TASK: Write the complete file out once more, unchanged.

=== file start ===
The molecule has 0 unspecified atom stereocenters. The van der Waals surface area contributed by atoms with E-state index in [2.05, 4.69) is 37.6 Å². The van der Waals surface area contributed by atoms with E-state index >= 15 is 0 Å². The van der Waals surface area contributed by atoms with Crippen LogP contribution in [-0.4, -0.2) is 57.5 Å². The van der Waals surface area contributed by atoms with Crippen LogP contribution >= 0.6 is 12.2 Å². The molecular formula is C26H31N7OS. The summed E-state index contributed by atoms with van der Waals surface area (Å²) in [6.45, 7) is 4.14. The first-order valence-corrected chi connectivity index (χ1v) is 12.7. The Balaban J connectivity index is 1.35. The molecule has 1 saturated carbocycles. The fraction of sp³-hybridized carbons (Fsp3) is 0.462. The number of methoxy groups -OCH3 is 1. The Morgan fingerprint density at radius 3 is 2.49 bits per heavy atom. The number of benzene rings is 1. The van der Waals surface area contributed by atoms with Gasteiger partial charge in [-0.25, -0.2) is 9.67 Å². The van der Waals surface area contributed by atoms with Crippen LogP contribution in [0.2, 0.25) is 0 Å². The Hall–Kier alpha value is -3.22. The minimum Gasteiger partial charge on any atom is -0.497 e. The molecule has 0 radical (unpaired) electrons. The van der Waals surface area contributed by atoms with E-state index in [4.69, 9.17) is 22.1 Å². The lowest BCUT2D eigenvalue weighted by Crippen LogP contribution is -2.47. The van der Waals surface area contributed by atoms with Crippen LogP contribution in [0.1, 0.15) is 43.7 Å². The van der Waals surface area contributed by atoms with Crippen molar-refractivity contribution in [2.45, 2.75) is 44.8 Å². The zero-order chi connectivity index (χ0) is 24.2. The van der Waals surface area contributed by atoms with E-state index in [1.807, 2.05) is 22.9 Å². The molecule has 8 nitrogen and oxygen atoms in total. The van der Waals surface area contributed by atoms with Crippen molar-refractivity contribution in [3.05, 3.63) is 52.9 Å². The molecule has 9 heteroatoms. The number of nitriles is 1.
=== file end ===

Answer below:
The molecule has 0 unspecified atom stereocenters. The van der Waals surface area contributed by atoms with E-state index in [2.05, 4.69) is 37.6 Å². The van der Waals surface area contributed by atoms with E-state index >= 15 is 0 Å². The van der Waals surface area contributed by atoms with Crippen LogP contribution in [-0.4, -0.2) is 57.5 Å². The van der Waals surface area contributed by atoms with Crippen LogP contribution >= 0.6 is 12.2 Å². The molecular formula is C26H31N7OS. The summed E-state index contributed by atoms with van der Waals surface area (Å²) in [6.45, 7) is 4.14. The first-order valence-corrected chi connectivity index (χ1v) is 12.7. The Balaban J connectivity index is 1.35. The molecule has 1 saturated carbocycles. The fraction of sp³-hybridized carbons (Fsp3) is 0.462. The number of methoxy groups -OCH3 is 1. The Morgan fingerprint density at radius 3 is 2.49 bits per heavy atom. The number of benzene rings is 1. The van der Waals surface area contributed by atoms with Gasteiger partial charge in [-0.25, -0.2) is 9.67 Å². The van der Waals surface area contributed by atoms with Crippen LogP contribution in [0.2, 0.25) is 0 Å². The Hall–Kier alpha value is -3.22. The minimum Gasteiger partial charge on any atom is -0.497 e. The molecule has 0 radical (unpaired) electrons. The van der Waals surface area contributed by atoms with E-state index in [4.69, 9.17) is 22.1 Å². The lowest BCUT2D eigenvalue weighted by Crippen LogP contribution is -2.47. The van der Waals surface area contributed by atoms with Crippen LogP contribution in [0.1, 0.15) is 43.7 Å². The van der Waals surface area contributed by atoms with Crippen molar-refractivity contribution in [2.45, 2.75) is 44.8 Å². The zero-order chi connectivity index (χ0) is 24.2. The van der Waals surface area contributed by atoms with E-state index in [1.807, 2.05) is 22.9 Å². The molecule has 8 nitrogen and oxygen atoms in total. The van der Waals surface area contributed by atoms with Crippen molar-refractivity contribution in [3.05, 3.63) is 52.9 Å². The molecule has 9 heteroatoms. The number of nitriles is 1.